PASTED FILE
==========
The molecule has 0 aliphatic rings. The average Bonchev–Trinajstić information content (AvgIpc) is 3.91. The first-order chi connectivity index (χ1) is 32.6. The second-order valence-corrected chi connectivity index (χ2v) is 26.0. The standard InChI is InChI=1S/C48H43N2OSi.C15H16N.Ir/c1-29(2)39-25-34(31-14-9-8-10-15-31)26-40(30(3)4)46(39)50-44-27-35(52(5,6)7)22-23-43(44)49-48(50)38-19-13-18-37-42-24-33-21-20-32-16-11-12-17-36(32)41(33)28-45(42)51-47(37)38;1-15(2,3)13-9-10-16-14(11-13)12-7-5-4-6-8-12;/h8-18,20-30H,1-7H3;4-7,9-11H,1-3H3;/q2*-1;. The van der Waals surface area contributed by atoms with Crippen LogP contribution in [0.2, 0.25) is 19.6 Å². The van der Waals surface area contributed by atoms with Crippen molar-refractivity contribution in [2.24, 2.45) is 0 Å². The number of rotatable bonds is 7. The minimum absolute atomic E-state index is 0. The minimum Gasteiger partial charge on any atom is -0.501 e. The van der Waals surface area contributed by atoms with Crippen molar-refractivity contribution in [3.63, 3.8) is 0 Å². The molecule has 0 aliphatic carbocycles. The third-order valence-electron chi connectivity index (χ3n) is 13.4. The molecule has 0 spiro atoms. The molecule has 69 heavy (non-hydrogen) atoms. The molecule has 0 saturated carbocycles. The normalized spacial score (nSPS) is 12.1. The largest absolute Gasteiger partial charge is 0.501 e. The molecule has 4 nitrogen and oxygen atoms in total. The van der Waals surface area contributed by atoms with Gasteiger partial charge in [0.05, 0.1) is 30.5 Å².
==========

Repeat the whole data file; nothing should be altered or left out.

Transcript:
The molecule has 0 aliphatic rings. The average Bonchev–Trinajstić information content (AvgIpc) is 3.91. The first-order chi connectivity index (χ1) is 32.6. The second-order valence-corrected chi connectivity index (χ2v) is 26.0. The standard InChI is InChI=1S/C48H43N2OSi.C15H16N.Ir/c1-29(2)39-25-34(31-14-9-8-10-15-31)26-40(30(3)4)46(39)50-44-27-35(52(5,6)7)22-23-43(44)49-48(50)38-19-13-18-37-42-24-33-21-20-32-16-11-12-17-36(32)41(33)28-45(42)51-47(37)38;1-15(2,3)13-9-10-16-14(11-13)12-7-5-4-6-8-12;/h8-18,20-30H,1-7H3;4-7,9-11H,1-3H3;/q2*-1;. The van der Waals surface area contributed by atoms with Crippen LogP contribution in [0.2, 0.25) is 19.6 Å². The van der Waals surface area contributed by atoms with Crippen molar-refractivity contribution in [2.24, 2.45) is 0 Å². The number of rotatable bonds is 7. The minimum absolute atomic E-state index is 0. The minimum Gasteiger partial charge on any atom is -0.501 e. The van der Waals surface area contributed by atoms with Crippen molar-refractivity contribution in [3.63, 3.8) is 0 Å². The molecule has 0 aliphatic carbocycles. The third-order valence-electron chi connectivity index (χ3n) is 13.4. The molecule has 0 spiro atoms. The molecule has 69 heavy (non-hydrogen) atoms. The molecule has 0 saturated carbocycles. The normalized spacial score (nSPS) is 12.1. The largest absolute Gasteiger partial charge is 0.501 e. The molecule has 4 nitrogen and oxygen atoms in total. The van der Waals surface area contributed by atoms with Gasteiger partial charge in [0.05, 0.1) is 30.5 Å².